This is the abstract from a recent paper written with Kate Cook at Manchester Metropolitan University:
This paper explores the concept of trust in relation to social work, child protection and work on domestic abuse. Trust is a complex notion. Borrowing from the arguments of Behnia that trust is the outcome of a process, the paper uses the talk of women who have experienced social work in the context of domestic abuse and child protection to consider the barriers to trust building. The evidence is gathered from three focus groups which formed part of an evaluation of a ‘Freedom Programme’. The findings highlight issues with trust building that start with the context of living with abuse and work outwards to considerations of professional power, social work systems and wider inequality, suggesting an ecological approach to the trust-building process. The key argument is that social workers will struggle to gain trust within a system that sees domestic abuse as a hurdle that mothers must overcome, rather than a trauma through which they should be supported. The experiences of the women in this research, however, do show that trust and respect for voluntary service are achievable and that practice which builds alliances with the voluntary sector and service users could develop more trusting relationships.
The full paper can be found at the British Journal of Social Work.
Ever since I read this story (here) about you, a girl that was raped at the age of 12 I have wanted to reach out to you. Of course, I can’t. Because one of the few things our legal system gets right is the anonymity of victims of sexual assault. However, I don’t need to know your name, where you live or what you look like to write this letter.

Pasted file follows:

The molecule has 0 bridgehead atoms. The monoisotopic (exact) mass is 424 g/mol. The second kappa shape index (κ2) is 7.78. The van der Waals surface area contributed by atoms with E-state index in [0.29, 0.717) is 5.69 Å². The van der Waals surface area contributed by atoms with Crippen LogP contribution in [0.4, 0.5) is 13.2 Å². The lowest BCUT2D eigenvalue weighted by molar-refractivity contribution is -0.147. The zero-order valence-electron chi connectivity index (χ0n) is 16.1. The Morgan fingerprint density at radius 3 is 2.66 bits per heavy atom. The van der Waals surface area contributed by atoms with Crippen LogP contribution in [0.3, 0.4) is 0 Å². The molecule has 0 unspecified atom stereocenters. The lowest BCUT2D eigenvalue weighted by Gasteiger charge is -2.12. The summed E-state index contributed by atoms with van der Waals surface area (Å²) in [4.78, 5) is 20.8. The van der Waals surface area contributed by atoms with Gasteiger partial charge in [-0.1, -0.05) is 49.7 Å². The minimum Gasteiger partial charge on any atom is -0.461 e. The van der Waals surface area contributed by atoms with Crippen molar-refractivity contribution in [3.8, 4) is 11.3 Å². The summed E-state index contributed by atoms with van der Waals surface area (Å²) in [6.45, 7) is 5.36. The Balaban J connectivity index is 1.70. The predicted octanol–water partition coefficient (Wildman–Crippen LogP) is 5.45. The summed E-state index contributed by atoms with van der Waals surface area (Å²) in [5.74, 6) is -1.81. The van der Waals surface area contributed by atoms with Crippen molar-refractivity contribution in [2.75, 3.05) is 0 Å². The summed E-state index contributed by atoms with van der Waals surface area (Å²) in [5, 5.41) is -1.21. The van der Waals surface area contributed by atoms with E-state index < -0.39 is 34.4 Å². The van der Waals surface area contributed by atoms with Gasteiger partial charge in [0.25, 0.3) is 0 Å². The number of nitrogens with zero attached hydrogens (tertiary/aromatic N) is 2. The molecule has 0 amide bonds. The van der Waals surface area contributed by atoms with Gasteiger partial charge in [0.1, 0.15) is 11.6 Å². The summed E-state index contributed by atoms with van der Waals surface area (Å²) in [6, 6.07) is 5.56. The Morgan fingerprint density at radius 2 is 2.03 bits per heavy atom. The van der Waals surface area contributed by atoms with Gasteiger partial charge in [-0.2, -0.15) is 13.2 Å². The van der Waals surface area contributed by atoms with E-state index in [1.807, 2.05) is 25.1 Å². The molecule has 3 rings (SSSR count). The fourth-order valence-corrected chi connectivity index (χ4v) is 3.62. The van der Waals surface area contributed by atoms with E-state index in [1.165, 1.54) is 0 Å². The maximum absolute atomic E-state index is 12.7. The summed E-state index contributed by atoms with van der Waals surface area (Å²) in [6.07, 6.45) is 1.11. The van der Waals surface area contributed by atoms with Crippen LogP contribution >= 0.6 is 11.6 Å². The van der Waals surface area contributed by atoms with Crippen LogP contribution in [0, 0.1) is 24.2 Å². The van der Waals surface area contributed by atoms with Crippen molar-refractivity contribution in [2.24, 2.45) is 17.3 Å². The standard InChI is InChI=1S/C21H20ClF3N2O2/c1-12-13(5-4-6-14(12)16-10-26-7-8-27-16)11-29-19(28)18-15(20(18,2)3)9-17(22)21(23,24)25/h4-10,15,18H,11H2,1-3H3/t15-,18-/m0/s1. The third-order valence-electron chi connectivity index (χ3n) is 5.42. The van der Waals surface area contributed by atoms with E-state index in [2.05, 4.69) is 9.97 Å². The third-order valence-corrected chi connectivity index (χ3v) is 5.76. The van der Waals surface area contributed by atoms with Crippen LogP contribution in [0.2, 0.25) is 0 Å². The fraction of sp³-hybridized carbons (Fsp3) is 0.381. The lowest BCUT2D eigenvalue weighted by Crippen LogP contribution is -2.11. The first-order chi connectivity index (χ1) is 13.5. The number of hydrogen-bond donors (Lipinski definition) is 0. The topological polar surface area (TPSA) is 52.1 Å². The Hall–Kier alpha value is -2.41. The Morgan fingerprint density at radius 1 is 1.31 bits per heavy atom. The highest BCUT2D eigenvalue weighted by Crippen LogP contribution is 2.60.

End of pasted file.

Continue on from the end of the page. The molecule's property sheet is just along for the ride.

There are lots of ways I could write to you to let you know that I care. Continue reading →
My first blog in a long time and there is a good reason why it has taken so long – I have been reading Donna Tartt’s The Goldfinch and it is huge and I have very little time for reading for pleasure.
I have finished reading the novel at much the same time as the #7daysofaction campaign has been launched. #7daysofaction is a social media campaign to raise awareness of adults with learning disabilities who are being warehoused in Assessment and Treatment Units (ATUs) across the UK. When I first started research disability in the 1990s, I was particularly inspired by Jenny Morris book – Pride against Prejudice and when considering the right to family life, I am always reminded of these words:
“Powerlessness characterises the experience of residential care and the nature of institutionalism affects even those of us who are not in residential care. The possibility of institutionalism hangs over many disabled people living in our own homes, fuelled by the fear that one day the support which makes our independence possible will disappear, or that an increase in functional limitations will prove too much for whatever resources are available to us” (Morris, 1991: 127)Continue reading →